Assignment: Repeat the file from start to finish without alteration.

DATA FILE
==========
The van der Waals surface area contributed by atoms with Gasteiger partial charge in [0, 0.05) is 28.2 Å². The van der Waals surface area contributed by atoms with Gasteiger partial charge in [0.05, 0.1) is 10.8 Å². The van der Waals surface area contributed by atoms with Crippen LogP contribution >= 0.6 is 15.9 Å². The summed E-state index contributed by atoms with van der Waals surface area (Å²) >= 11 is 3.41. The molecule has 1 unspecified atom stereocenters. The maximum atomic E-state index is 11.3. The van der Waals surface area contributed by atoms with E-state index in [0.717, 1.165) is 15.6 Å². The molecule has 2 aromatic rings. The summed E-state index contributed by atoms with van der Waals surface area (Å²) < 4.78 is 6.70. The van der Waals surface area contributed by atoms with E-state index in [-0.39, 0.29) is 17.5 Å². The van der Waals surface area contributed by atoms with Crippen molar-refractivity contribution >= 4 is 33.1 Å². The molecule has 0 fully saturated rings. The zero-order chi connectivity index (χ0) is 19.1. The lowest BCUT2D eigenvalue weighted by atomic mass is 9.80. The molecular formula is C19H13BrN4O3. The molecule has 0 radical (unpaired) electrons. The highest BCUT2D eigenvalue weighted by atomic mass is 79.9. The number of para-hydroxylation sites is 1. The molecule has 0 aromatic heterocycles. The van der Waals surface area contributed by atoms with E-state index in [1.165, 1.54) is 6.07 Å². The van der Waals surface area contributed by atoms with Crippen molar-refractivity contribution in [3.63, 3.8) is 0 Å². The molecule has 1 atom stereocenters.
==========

The van der Waals surface area contributed by atoms with Gasteiger partial charge in [0, 0.05) is 28.2 Å². The van der Waals surface area contributed by atoms with Gasteiger partial charge in [0.05, 0.1) is 10.8 Å². The van der Waals surface area contributed by atoms with Crippen LogP contribution >= 0.6 is 15.9 Å². The summed E-state index contributed by atoms with van der Waals surface area (Å²) >= 11 is 3.41. The molecule has 1 unspecified atom stereocenters. The maximum atomic E-state index is 11.3. The van der Waals surface area contributed by atoms with E-state index in [0.717, 1.165) is 15.6 Å². The molecule has 2 aromatic rings. The summed E-state index contributed by atoms with van der Waals surface area (Å²) < 4.78 is 6.70. The van der Waals surface area contributed by atoms with E-state index in [-0.39, 0.29) is 17.5 Å². The van der Waals surface area contributed by atoms with Crippen molar-refractivity contribution >= 4 is 33.1 Å². The molecule has 0 fully saturated rings. The zero-order chi connectivity index (χ0) is 19.1. The lowest BCUT2D eigenvalue weighted by atomic mass is 9.80. The molecular formula is C19H13BrN4O3. The molecule has 0 radical (unpaired) electrons. The highest BCUT2D eigenvalue weighted by atomic mass is 79.9. The number of para-hydroxylation sites is 1. The molecule has 0 aromatic heterocycles. The van der Waals surface area contributed by atoms with E-state index in [1.165, 1.54) is 6.07 Å². The van der Waals surface area contributed by atoms with Crippen molar-refractivity contribution in [3.63, 3.8) is 0 Å². The molecule has 1 atom stereocenters.